Traditional human movement analysis systems consist of an optical position measurement system with one or more 6D force plates mounted in a laboratory. Although clinically accepted as `the golden standard' for the assessment of human movement, the restriction to a laboratory environment with its limited measurement volume prevents these systems to be used in an ambulatory environment. To overcome this limitation, this thesis proposes two measurement systems. First, an instrumented shoe is proposed that is used to assess the 3D ground reaction force, the center of pressure trajectory, the center of mass trajectory, and the movement of the foot. The instrumented shoe consists of an orthopedic sandal with two 6D force/moment sensors beneath the heel and the forefoot, and two inertial sensors rigidly attached to the force/moment sensors. Second, a measurement system is proposed which fuses inertial and magnetic sensing to estimate relative positions and orientations on the human body. Fusion is achieved using a realtime Extended Kalman Filter (EKF) with a tightly coupled structure. Change of position and orientation is predicted by integration of acceleration and angular velocity measured by an inertial sensor. Magnetic updates are used to reduce the inherent integration drift due to noise and a fluctuating offset. To minimize energy consumption, the magnetic system only actuates if the uncertainty associated with the position and orientation exceeds a predefined threshold. Moreover, only the coil delivering most information for the reduction of the uncertainty is actuated.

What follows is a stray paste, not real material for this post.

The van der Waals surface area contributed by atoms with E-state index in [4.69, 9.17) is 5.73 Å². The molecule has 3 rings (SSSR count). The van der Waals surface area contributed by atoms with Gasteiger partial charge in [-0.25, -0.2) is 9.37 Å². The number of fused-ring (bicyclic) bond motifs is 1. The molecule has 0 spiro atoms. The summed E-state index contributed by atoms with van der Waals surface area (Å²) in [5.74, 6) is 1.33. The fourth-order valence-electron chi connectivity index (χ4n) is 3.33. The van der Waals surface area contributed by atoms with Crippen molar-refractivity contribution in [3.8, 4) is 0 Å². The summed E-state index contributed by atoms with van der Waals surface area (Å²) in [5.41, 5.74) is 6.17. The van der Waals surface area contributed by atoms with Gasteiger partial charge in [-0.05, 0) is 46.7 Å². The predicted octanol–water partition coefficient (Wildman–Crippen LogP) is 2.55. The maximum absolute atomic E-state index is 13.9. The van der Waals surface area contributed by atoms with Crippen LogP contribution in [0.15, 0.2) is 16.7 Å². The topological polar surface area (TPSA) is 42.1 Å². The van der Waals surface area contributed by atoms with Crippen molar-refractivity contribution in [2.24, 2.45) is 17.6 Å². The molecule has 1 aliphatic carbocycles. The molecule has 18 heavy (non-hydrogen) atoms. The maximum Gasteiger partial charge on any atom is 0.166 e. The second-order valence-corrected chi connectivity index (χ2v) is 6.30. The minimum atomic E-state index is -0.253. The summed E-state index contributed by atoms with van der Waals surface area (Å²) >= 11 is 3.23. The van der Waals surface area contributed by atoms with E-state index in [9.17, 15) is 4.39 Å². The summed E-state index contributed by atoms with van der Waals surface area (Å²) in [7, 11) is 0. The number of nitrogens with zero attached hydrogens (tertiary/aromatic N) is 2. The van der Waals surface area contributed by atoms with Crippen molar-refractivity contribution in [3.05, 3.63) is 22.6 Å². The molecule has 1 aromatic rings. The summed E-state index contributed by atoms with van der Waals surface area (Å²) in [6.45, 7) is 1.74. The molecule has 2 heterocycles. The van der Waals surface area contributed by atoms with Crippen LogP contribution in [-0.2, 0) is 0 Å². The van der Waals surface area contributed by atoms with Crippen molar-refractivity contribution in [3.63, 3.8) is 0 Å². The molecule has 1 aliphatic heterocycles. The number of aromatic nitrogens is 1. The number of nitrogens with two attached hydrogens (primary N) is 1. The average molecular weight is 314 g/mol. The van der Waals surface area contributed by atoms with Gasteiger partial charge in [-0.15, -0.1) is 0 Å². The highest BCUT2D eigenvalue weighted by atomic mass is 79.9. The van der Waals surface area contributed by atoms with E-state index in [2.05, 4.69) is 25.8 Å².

|Award date||25 Jun 2009|
|Place of Publication||Enschede|
|Publication status||Published - 25 Jun 2009|
- Ambulatory assessment
- Ankle foot dynamics
- BSS-Biomechatronics and rehabilitation technology